Would 25-year-old Orson Welles (whose 1941 Citizen Kane staggered Hollywood) go to Brazil and make a film for the United States' anti-Nazi "Good Neighbor Policy"? Welles eagerly agreed, masterminding a complex film that fe... more »atured three separate stories, each vividly depicting the charm, drama and politics of South American culture. During the course of filming, Welles encountered hazardous locations and an ever-changing cast of studio executives at RKO. After months of arduous shooting, the studio suddenly pulled the plug and shelved the project. Welles never recovered from this and the true story of what happened to him in Brazil was never told.« less
"Orson Welles is, was and will always be one of the greatest of all filmakers. You can't really argue with that.The chance to see lost footage from any of his unfinished projects is always welcome, but this is something of a missed opportunity I'm afraid.Richly illustrated with interviews and unique footage, the effort and research cannot be faulted, but frequently beautiful images flick by without any explanation whilst pointless facts are dealt in detail.The cardinal sin here are the "recuts" of the virtually complete sections of It's All True. The "new" musical scores are obstrusive and syrupy - very "hollywood". They sit uncomfortably with the footage, and are NOT Welles style. It's not the actual scores but the orchestration which seems so out of place. Instead of drawing you into the sequences it dilutes the impact. It's a real shame, as you can see the influence such sequences had on later Welles pictures, "The Lady From Shanghai" - one of my favourite films - for example. After such a well researched build up it's real let down to see the work damaged in this way. Why the filmakers couldn't have used original recordings from the time film was made - and by the artists featured - is a mystery.It's still well worth seeing - but, as I've already said, is a missed opportunity."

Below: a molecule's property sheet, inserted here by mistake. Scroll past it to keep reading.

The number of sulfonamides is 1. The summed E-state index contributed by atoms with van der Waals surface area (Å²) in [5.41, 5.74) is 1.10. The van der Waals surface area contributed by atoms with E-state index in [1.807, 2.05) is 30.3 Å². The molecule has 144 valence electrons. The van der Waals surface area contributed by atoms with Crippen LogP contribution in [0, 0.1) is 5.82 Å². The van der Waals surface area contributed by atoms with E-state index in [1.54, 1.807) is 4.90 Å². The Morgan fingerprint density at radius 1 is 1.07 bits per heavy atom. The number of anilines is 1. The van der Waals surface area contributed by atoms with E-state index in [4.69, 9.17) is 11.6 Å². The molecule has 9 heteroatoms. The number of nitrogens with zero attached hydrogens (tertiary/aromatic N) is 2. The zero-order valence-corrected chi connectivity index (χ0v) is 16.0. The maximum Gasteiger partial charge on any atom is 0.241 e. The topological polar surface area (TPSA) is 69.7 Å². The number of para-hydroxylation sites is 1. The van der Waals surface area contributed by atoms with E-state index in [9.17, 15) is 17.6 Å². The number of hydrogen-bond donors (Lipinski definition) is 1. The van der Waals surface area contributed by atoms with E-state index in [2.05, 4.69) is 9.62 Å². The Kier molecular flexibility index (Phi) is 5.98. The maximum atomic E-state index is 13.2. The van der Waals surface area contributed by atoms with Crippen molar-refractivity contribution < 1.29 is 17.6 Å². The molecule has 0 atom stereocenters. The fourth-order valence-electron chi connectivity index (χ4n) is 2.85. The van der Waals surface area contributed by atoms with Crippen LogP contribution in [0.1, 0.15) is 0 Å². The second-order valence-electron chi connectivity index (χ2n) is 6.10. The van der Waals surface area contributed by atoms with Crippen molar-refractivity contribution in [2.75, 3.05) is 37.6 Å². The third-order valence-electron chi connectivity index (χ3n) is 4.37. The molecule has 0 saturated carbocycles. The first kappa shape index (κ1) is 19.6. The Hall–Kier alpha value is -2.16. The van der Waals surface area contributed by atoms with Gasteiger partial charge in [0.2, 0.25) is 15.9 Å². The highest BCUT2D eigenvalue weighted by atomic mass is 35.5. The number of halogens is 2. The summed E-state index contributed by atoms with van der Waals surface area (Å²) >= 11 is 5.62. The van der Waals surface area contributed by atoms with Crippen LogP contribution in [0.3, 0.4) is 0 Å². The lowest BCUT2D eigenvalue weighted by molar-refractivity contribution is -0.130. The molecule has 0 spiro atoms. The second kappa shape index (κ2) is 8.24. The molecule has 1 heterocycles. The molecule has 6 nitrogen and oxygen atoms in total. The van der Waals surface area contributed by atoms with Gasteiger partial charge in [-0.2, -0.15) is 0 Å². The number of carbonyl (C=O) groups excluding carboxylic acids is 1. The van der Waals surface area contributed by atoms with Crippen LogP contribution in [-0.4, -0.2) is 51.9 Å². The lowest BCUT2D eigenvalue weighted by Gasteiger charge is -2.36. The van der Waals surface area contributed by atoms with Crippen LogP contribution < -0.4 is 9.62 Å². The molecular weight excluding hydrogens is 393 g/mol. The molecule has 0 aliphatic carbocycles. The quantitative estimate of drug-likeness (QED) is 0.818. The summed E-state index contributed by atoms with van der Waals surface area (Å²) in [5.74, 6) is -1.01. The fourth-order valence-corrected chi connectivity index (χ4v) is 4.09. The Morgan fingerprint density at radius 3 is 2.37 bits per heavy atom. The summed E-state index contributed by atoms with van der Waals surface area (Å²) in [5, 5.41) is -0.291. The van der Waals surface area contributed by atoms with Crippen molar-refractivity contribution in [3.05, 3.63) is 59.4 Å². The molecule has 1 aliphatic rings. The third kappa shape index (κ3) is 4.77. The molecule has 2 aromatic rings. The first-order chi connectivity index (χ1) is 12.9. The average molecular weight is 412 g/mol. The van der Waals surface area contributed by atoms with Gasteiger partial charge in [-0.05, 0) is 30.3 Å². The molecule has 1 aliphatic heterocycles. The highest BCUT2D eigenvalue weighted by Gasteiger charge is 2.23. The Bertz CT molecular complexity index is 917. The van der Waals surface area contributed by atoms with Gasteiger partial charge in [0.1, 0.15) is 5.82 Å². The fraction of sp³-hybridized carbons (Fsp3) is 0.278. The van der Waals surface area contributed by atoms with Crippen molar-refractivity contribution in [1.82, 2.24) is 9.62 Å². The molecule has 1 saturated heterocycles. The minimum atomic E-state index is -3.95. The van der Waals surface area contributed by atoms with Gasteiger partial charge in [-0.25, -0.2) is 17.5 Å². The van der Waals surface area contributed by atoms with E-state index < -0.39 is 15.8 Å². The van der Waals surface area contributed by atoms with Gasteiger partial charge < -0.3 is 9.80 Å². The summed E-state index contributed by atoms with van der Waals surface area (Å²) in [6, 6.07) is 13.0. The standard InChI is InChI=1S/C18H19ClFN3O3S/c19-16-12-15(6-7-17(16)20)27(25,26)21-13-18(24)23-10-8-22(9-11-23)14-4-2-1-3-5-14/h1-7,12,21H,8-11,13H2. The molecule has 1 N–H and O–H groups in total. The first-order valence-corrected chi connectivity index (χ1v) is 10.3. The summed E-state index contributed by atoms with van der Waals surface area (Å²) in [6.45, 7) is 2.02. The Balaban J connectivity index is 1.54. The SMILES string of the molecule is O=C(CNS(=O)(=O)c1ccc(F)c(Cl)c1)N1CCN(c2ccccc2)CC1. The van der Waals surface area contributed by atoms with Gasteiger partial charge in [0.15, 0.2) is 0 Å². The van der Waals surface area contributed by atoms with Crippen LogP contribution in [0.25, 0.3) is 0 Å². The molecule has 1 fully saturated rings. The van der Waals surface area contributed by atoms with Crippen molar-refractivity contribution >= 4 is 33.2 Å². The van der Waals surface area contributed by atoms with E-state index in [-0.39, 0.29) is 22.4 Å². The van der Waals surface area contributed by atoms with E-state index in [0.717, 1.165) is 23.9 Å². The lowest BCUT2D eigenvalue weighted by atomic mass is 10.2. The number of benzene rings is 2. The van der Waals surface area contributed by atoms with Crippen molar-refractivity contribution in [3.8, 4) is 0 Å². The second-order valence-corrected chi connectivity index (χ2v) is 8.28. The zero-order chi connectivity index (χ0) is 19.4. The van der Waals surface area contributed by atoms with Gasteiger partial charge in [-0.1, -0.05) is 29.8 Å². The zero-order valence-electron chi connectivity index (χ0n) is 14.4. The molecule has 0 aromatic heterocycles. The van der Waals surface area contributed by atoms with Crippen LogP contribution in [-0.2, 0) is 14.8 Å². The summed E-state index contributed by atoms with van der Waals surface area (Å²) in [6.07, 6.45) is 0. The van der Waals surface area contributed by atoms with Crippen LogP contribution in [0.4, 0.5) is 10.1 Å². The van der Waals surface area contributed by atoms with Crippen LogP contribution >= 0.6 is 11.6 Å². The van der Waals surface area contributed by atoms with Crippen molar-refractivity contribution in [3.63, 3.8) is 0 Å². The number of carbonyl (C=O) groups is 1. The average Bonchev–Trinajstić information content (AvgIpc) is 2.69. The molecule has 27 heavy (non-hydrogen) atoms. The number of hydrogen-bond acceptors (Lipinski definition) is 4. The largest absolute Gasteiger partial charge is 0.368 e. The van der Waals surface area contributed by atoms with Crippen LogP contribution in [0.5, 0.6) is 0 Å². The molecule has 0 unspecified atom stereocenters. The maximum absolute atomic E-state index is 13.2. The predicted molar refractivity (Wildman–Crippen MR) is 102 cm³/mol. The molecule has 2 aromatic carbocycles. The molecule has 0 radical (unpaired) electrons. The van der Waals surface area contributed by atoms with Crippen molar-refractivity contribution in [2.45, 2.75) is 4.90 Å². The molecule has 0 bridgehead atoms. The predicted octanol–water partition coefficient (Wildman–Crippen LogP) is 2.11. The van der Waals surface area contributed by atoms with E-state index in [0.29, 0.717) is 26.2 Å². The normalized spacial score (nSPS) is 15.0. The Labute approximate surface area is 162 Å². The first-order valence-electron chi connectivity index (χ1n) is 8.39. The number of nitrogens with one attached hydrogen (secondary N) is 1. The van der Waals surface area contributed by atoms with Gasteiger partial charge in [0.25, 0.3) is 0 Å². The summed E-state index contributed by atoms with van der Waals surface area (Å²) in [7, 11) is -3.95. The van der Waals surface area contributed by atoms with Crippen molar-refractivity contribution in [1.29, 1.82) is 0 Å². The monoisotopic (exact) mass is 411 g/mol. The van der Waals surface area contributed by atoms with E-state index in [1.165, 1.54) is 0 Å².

Review of Orson Welles "It's All True".
Mreeve1@aol.com | England | 01/10/1999
(4 out of 5 stars)
"A treasure for all Welles' fans. A 32 minute documentary on the failure to complete "It's All True" leads into a full presentation of the beautiful 46 minute B&W SILENT drama documentary titled "Four Men On A Raft". An excellent modern ( Stereo ) score made up of renditions of the Brazilian music Welles was investigating is dubbed on together with appropriate sound effects ( wind & waves etc ). Despite being on Nitrate film stock stashed in a studio basement for over 40 years its presented in almost perfect condition. A thrill to see what's left and truly sad to think of what might have emerged. Included amongst the snippets of incomplete material is just 3 minutes B&W and 3 minutes colour Rio Carnival footage and a complete 3 minute segment from "My Friend Burrito"."
It's All Wonderful...If You're a Welles Fan
McGillicutty | The Sooner Nation | 11/12/2004
(5 out of 5 stars)
""It's All True" is a well put together film of Orson Welles' attempt in 1942 to make a three-part documentary in South America.
The film we see includes revealing interviews of Welles' assistants and the people of Brazil who helped him in making his documentary. It also includes two separate bits from Welles himself, one of them is clearly from the BBC documentary "With Orson Welles, A Life in Film". The other one was filmed apparently in the late 40's or early 50's and is very interesting as Welles is leaning forward into the camera and telling the story of a "witch doctor" who was dissapointed to say the least when he was told the film would not be completed.